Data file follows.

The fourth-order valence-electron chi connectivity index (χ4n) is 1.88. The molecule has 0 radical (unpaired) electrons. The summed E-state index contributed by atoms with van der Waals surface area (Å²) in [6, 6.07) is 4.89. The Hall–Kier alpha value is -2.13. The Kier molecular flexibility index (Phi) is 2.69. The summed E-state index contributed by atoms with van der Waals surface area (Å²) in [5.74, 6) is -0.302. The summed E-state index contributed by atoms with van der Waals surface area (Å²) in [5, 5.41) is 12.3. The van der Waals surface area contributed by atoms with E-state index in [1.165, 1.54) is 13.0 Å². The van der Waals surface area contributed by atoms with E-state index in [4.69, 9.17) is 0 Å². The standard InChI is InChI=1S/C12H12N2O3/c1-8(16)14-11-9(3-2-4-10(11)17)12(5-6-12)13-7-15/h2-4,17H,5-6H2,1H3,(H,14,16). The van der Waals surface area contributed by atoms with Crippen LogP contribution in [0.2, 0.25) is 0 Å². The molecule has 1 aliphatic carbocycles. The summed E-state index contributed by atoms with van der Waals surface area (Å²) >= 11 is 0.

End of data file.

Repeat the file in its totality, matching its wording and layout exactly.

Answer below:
The fourth-order valence-electron chi connectivity index (χ4n) is 1.88. The molecule has 0 radical (unpaired) electrons. The summed E-state index contributed by atoms with van der Waals surface area (Å²) in [6, 6.07) is 4.89. The Hall–Kier alpha value is -2.13. The Kier molecular flexibility index (Phi) is 2.69. The summed E-state index contributed by atoms with van der Waals surface area (Å²) in [5.74, 6) is -0.302. The summed E-state index contributed by atoms with van der Waals surface area (Å²) in [5, 5.41) is 12.3. The van der Waals surface area contributed by atoms with E-state index in [1.165, 1.54) is 13.0 Å². The van der Waals surface area contributed by atoms with E-state index in [4.69, 9.17) is 0 Å². The standard InChI is InChI=1S/C12H12N2O3/c1-8(16)14-11-9(3-2-4-10(11)17)12(5-6-12)13-7-15/h2-4,17H,5-6H2,1H3,(H,14,16). The van der Waals surface area contributed by atoms with Crippen LogP contribution in [0.2, 0.25) is 0 Å². The molecule has 1 aliphatic carbocycles. The summed E-state index contributed by atoms with van der Waals surface area (Å²) >= 11 is 0.